Abel Liu’s Legacy Shows The Power of Trans Visibility

It was only in 2021 that America’s first openly transgender student body president took office at the University of Virginia. But the road to the presidency for 22-year-old Abel Liu was paved with bigotry.

Liu was a third-year student when he ran for UVA’s highest office, having already served on the student council since his freshman year. His platform was focused on ushering in a new era of student government, one focused on “equity, empowerment, and renewal,” Liu told INTO shortly after his election. Ultimately, though, it wasn’t his platform that Liu’s opponent campaigned against.

“I never expected my gender identity to become an issue in the campaign,” Liu said. “It eventually did.”

Early in the election cycle, Liu had gained a broad base of support from UVA’s student body. So, in an effort to appeal to the conservative side of the school, Liu’s opponent turned to transphobia.

“He began kind of a transphobic misinformation campaign,” Liu said. His opponent sent out mass emails to the student body that not only misgendered Liu, but misrepresented his platform and portrayed him as radically against the traditions of UVA.

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“What was interesting was that as more and more evidence of what he was doing came out, I was able to make the campaign a moral referendum,” Liu explained. “And I framed it that way for students. I said, you know, ‘This is a referendum on the type of school that we want to become. Do we want to become a school that endorses transphobic smear campaigns?’”

UVA students responded with a resounding “NO,” overwhelmingly voting for Liu in the election. He won the presidency in a landslide victory with 81.2% of the vote.

“When we won with such a wide margin of victory and such a strong turnout, I really only took it to mean that UVA chose an inclusive and equitable way forward,” Liu said. “They rejected transphobia and a number of other hateful ideologies by electing me in the way that they did.”

With his election, Liu became both UVA’s first Chinese American student body president and America’s first openly trans student body president.

“That was personally meaningful for me as a trans man, but I’m also aware of the meaning and value it probably will have to other trans or non-binary student government hopefuls in the future,” Liu said. 

With his election, Liu became both UVA’s first Chinese American student body president and America’s first openly trans student body president.

“The other thing that I think is really incredible is that the first university to elect an openly trans president is in the South,” he continued. “And it’s at a school that has had a very troubled history with all marginalized identities, including queer identities, for decades.”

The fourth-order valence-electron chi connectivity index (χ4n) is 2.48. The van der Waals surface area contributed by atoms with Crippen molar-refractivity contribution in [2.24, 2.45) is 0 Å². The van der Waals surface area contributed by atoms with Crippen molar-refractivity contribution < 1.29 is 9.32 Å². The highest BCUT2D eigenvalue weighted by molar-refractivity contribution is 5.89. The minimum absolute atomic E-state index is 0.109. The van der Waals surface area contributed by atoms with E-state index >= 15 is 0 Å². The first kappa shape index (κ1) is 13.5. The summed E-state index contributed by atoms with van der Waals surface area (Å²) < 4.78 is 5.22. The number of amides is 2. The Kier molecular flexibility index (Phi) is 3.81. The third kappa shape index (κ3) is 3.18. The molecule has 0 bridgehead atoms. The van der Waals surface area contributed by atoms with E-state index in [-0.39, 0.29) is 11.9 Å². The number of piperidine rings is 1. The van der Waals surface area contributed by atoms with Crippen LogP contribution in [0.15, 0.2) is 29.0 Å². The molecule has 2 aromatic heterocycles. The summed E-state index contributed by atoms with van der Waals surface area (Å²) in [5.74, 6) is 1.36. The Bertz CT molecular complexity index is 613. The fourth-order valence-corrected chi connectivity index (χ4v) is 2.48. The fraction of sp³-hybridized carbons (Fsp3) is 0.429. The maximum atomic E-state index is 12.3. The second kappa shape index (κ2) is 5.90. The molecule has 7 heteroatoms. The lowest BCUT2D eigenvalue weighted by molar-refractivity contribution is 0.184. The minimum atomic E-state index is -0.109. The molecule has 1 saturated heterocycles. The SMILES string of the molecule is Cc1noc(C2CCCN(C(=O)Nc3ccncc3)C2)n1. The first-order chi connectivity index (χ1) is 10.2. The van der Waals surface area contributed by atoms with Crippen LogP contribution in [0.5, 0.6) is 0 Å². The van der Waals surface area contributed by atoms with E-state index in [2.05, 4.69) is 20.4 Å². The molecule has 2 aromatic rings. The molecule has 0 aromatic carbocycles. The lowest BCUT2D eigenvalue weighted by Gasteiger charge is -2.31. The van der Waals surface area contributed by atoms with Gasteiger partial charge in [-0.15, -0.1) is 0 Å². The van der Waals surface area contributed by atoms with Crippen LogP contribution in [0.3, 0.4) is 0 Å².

Now a recent UVA graduate with his term as president complete, Liu’s been reflecting on his legacy. Though he’s honored to have made history, his presidency was never about being “the first anything,” as he put it on the podcast “Inside UVA.”

“I think it’s less triumphant and a little bit more exhausting than people might imagine,” Liu said, referencing the extra norms and standards he had to set being trans in environments previously dominated by cis people.

“But there are moments over the course of my term, I think, queer communities or the Asian American community needed a voice,” he continued. One of those moments was after the anti-Asian American attacks in Atlanta, which took place early in his term. “I think it was really meaningful to have an Asian student body president in that moment to be able to speak. And trans and queer students actually stopped me quite often and let me know that I’ve made them feel more welcome at UVA.”

“That’s where it matters,” Liu said. “That’s where it’s been meaningful. It hasn’t affected my agenda. It’s affected the way I interact with people.”

As far as what’s next for Liu, he’ll likely be continuing on the path of higher education.

“I have a wish list of graduate degrees that I might be interested in pursuing,” he said. “I know that I’m interested in a master’s of urban planning. And I am also interested in a law degree, maybe a business degree, and maybe some degree in social theory. Well, we’ll figure it out, and I’ll keep you posted.”

Wherever he ends up, Liu’s impact on UVA and on the future of trans representation in American education is undeniable. And even as this country’s politics seem to be regressing to conservatism, Liu has faith that Americans will stand up for what’s right.

“There is hope in pursuing coalitions and solidarity and working actively across identities to protect marginalized voices and people, especially trans people,” he said. “I do believe that there is an appetite to take on this fight both within our generation and within the U.S. as a whole, but what’s required is really solidarity across all lines and identities to make sure that that happens.”

INTO’s 20 Under 20 series celebrates Gen Z changemakers who are standing up and fighting for a better world. Read the full series here.

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